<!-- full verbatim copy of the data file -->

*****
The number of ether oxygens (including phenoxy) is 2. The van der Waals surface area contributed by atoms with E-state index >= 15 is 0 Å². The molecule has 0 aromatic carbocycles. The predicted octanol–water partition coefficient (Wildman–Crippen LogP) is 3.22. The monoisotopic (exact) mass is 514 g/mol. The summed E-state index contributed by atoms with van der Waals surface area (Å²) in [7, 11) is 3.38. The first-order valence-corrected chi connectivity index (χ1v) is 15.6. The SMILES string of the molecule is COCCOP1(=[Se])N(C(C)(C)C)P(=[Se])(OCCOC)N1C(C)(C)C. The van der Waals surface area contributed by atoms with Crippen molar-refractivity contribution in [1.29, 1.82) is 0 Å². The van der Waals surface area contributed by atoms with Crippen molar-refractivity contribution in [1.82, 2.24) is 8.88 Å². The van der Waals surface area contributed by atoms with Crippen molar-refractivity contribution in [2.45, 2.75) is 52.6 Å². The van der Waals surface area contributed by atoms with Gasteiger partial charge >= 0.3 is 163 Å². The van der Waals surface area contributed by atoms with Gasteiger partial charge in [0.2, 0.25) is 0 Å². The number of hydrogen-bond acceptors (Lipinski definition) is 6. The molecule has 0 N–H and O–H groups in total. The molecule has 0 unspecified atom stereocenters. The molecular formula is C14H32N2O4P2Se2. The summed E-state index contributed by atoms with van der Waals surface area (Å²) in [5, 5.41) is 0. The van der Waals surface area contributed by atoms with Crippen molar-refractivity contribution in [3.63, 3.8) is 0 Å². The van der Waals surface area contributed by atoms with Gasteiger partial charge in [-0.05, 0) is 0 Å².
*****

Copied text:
The number of ether oxygens (including phenoxy) is 2. The van der Waals surface area contributed by atoms with E-state index >= 15 is 0 Å². The molecule has 0 aromatic carbocycles. The predicted octanol–water partition coefficient (Wildman–Crippen LogP) is 3.22. The monoisotopic (exact) mass is 514 g/mol. The summed E-state index contributed by atoms with van der Waals surface area (Å²) in [7, 11) is 3.38. The first-order valence-corrected chi connectivity index (χ1v) is 15.6. The SMILES string of the molecule is COCCOP1(=[Se])N(C(C)(C)C)P(=[Se])(OCCOC)N1C(C)(C)C. The van der Waals surface area contributed by atoms with Crippen molar-refractivity contribution in [1.29, 1.82) is 0 Å². The van der Waals surface area contributed by atoms with Crippen molar-refractivity contribution in [1.82, 2.24) is 8.88 Å². The van der Waals surface area contributed by atoms with Crippen molar-refractivity contribution in [2.45, 2.75) is 52.6 Å². The van der Waals surface area contributed by atoms with Gasteiger partial charge >= 0.3 is 163 Å². The van der Waals surface area contributed by atoms with Gasteiger partial charge in [0.2, 0.25) is 0 Å². The number of hydrogen-bond acceptors (Lipinski definition) is 6. The molecule has 0 N–H and O–H groups in total. The molecule has 0 unspecified atom stereocenters. The molecular formula is C14H32N2O4P2Se2. The summed E-state index contributed by atoms with van der Waals surface area (Å²) in [5, 5.41) is 0. The van der Waals surface area contributed by atoms with Crippen molar-refractivity contribution in [3.63, 3.8) is 0 Å². The van der Waals surface area contributed by atoms with Gasteiger partial charge in [-0.05, 0) is 0 Å².